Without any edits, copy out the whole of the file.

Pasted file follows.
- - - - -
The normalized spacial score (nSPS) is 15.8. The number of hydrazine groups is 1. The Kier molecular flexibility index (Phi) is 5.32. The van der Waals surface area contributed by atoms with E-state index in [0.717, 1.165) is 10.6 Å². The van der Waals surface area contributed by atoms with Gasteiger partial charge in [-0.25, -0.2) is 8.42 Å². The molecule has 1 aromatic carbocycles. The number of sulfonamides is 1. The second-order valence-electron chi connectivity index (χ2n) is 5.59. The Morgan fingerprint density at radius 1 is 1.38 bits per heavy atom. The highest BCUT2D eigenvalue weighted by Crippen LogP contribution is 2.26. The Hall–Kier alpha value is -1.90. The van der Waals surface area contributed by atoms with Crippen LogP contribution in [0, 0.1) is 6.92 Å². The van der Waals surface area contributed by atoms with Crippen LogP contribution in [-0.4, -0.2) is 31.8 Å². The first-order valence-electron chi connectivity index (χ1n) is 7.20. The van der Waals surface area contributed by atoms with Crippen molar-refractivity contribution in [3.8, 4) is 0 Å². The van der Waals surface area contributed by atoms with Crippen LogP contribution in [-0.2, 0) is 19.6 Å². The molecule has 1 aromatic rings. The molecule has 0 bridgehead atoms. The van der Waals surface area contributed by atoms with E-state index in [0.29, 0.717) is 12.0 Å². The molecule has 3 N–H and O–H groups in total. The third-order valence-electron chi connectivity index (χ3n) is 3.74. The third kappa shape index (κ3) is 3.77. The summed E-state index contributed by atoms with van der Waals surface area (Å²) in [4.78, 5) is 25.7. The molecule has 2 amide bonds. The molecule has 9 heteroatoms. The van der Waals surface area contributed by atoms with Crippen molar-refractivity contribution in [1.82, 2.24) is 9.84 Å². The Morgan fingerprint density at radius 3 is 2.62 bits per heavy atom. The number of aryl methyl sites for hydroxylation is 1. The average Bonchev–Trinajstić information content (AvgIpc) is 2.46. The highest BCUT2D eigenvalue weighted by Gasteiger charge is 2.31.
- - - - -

The normalized spacial score (nSPS) is 15.8. The number of hydrazine groups is 1. The Kier molecular flexibility index (Phi) is 5.32. The van der Waals surface area contributed by atoms with E-state index in [0.717, 1.165) is 10.6 Å². The van der Waals surface area contributed by atoms with Gasteiger partial charge in [-0.25, -0.2) is 8.42 Å². The molecule has 1 aromatic carbocycles. The number of sulfonamides is 1. The second-order valence-electron chi connectivity index (χ2n) is 5.59. The Morgan fingerprint density at radius 1 is 1.38 bits per heavy atom. The highest BCUT2D eigenvalue weighted by Crippen LogP contribution is 2.26. The Hall–Kier alpha value is -1.90. The van der Waals surface area contributed by atoms with Crippen LogP contribution in [0, 0.1) is 6.92 Å². The van der Waals surface area contributed by atoms with Crippen LogP contribution in [-0.4, -0.2) is 31.8 Å². The first-order valence-electron chi connectivity index (χ1n) is 7.20. The van der Waals surface area contributed by atoms with Crippen molar-refractivity contribution in [3.8, 4) is 0 Å². The van der Waals surface area contributed by atoms with Crippen LogP contribution in [-0.2, 0) is 19.6 Å². The molecule has 1 aromatic rings. The molecule has 0 bridgehead atoms. The van der Waals surface area contributed by atoms with E-state index in [0.29, 0.717) is 12.0 Å². The molecule has 3 N–H and O–H groups in total. The third-order valence-electron chi connectivity index (χ3n) is 3.74. The third kappa shape index (κ3) is 3.77. The summed E-state index contributed by atoms with van der Waals surface area (Å²) in [4.78, 5) is 25.7. The molecule has 2 amide bonds. The molecule has 9 heteroatoms. The van der Waals surface area contributed by atoms with Crippen molar-refractivity contribution in [1.82, 2.24) is 9.84 Å². The Morgan fingerprint density at radius 3 is 2.62 bits per heavy atom. The number of aryl methyl sites for hydroxylation is 1. The average Bonchev–Trinajstić information content (AvgIpc) is 2.46. The highest BCUT2D eigenvalue weighted by Gasteiger charge is 2.31.